Interested to hear how to resolve a clash with a contractor (and protect money involved), we got León to share his best advice for calling out and holding the contractor accountable. Plus, he shares the biggest red flag to look out for during the hiring process to avoid a problem in the first place—as well as his favorite renovation in his own house.

Rico León stands outside a partially renovated home on "Rico to the Rescue."
Rico León stands outside a partly renovated home on “Rico to the Rescue”


Have you ever had a bad experience with a contractor?

I had general contractors that worked under me that were stealing hundreds of thousands of dollars to work on other projects. When they started doing bad work, I was giving them less and less work. And they knew it.

What’s the most common issue homeowners have with contractors?

It’s language—the homeowner and the contractor speaking different languages.

When the contractor’s selling, they’re saying what a homeowner wants to hear, not the good, bad, and ugly of a construction job.

They’re like, “I’ve been doing this 30 years. I’m amazing!”

As a homeowner, you’re like, “The value of my house is going to skyrocket!” And you sign the dotted line.

I think the communication is skewed because the contractor needs to tell the homeowner, “We’re going to be ordering these materials. Sometimes these materials could take this length of time,” so the homeowner can understand things before, all of a sudden, nothing’s happened in three weeks.

What red flags should homeowners look out for to weed out problematic contractors?

If they’re telling you too much good, it’s a red flag. If they say everything’s going to be rainbows, assume they’re a sales guy.

A thing a lot of homeowners don’t understand is when they hand [over] a check for $150,000, they should get conditional lien waivers making a statement that they’ve paid that contractor. Because what happens is contractors [may] mismanage the money and not pay their subcontractors, and their subcontractors would put a lien on your house.

There’s things you could do to prevent things like that—the biggest is milestones.

Tell the contractor, “Where is the first milestone? Once you hit that milestone, I’ll hand you another check,” and it needs to be agreed upon first. If he or she says, “The same doors you wanted just increased in price,” [the contractor must] prove it to the homeowner. Sign a change order that you both agree to, order the doors, and move forward.

Rico León surveys the scene while mediating a conflict between homeowners and the general contractor they hired.
León surveys the scene while mediating a conflict between homeowners and the general contractor they hired.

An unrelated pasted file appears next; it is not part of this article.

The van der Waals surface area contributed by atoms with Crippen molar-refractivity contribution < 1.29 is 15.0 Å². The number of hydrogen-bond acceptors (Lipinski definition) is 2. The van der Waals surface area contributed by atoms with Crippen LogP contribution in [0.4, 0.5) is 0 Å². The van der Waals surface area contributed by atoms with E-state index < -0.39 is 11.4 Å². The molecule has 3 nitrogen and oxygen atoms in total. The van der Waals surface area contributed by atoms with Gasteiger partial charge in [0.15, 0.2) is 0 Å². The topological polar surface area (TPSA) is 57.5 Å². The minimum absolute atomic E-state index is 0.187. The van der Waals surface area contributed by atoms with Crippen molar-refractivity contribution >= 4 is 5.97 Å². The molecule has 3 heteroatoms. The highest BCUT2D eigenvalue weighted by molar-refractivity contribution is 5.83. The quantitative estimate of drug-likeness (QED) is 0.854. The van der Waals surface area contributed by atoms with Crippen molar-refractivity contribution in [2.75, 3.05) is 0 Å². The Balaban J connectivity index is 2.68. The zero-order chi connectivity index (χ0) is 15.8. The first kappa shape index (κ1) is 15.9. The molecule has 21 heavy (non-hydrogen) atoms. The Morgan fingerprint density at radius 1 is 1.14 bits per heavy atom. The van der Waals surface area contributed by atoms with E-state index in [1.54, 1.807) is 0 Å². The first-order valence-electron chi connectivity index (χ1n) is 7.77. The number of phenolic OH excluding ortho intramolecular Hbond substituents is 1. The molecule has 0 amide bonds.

How should homeowners pay a contractor to protect their investment?

It’s hard because people do things differently: 50-50 [or] 30-30-30-10, it depends on the size of the job.

I’m going to say, how quickly do you want us to do the job? The first check is going to pay my mechanical, electrical, [and] plumbing guys half down so they can start buying materials, start getting demo done, start pulling permits.

If you want to be back in your house in four months versus 12, if you give 60%, we’re going to use this amount of money to order the materials now because sometimes cabinets are three months out, sometimes windows are six months out.

You have to be very descriptive on how [contractors] are going to start using the funds and how quickly [homeowners] want the job done.

How I like to do it, if a job is $7,000, I tell the contractor, “I’ll give you $1,000 for every day you’re here.” That makes that person hyper-concentrate versus come in here, dilly-dally, and then leave. It gets them moving, and sometimes they’ll get it done quicker.

What are your top tips for confronting a contractor when things go south?

I love that you use the word “confront,” because that’s how things go even worse. Just like arguing with relatives or a spouse, tone is everything.

If I’m screaming, you’re going to be defensive. When things start going south, the best thing to do is say, “I was expecting this job to go a certain way. Can we all sit back down and plan out from now to the future how it’s going to look? And if things are going to take a long time, let me know ahead of time. Communicate with me.”

Use that tone, because the last thing you want to do is have them be defensive, and then guess what? Liens. Not a good solution.

Having a third-party [contractor] for a few hours is 100% worth it because sometimes you don’t understand, and sometimes contractors are not good explaining it to the homeowner. If you have someone you would pay for one day that can mediate, he or she could say, “This is happening nationwide. This is normal.” Or that third-party contractor could tell [your] contractor, “Lumber doesn’t cost that much. Where are you getting your lumber from? Did you file for an inspection? Can you prove it?”

What’s the best technique for holding a contractor accountable?